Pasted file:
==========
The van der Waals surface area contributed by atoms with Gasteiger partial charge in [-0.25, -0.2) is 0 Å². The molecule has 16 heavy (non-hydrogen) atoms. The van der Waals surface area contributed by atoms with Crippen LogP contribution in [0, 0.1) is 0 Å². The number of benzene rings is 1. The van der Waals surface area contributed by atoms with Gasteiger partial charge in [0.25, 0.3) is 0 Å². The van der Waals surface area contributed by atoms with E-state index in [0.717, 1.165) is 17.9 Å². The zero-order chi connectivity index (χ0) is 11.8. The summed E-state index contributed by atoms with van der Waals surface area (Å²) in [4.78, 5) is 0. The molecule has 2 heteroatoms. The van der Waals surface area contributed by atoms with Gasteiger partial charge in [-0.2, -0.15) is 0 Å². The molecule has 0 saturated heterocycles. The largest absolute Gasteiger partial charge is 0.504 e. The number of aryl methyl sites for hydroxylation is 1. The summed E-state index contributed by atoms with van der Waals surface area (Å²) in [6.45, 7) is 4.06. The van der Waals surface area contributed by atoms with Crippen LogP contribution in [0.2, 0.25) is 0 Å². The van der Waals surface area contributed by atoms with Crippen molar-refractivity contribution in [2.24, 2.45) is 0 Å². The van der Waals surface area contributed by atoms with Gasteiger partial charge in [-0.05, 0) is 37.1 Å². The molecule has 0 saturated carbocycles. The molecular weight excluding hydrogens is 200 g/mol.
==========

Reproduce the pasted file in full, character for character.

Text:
The van der Waals surface area contributed by atoms with Gasteiger partial charge in [-0.25, -0.2) is 0 Å². The molecule has 16 heavy (non-hydrogen) atoms. The van der Waals surface area contributed by atoms with Crippen LogP contribution in [0, 0.1) is 0 Å². The number of benzene rings is 1. The van der Waals surface area contributed by atoms with Gasteiger partial charge in [0.25, 0.3) is 0 Å². The van der Waals surface area contributed by atoms with E-state index in [0.717, 1.165) is 17.9 Å². The zero-order chi connectivity index (χ0) is 11.8. The summed E-state index contributed by atoms with van der Waals surface area (Å²) in [4.78, 5) is 0. The molecule has 2 heteroatoms. The van der Waals surface area contributed by atoms with Gasteiger partial charge in [-0.2, -0.15) is 0 Å². The molecule has 0 saturated heterocycles. The largest absolute Gasteiger partial charge is 0.504 e. The number of aryl methyl sites for hydroxylation is 1. The summed E-state index contributed by atoms with van der Waals surface area (Å²) in [6.45, 7) is 4.06. The van der Waals surface area contributed by atoms with Crippen LogP contribution in [0.2, 0.25) is 0 Å². The van der Waals surface area contributed by atoms with Crippen molar-refractivity contribution in [2.24, 2.45) is 0 Å². The van der Waals surface area contributed by atoms with Gasteiger partial charge in [-0.05, 0) is 37.1 Å². The molecule has 0 saturated carbocycles. The molecular weight excluding hydrogens is 200 g/mol.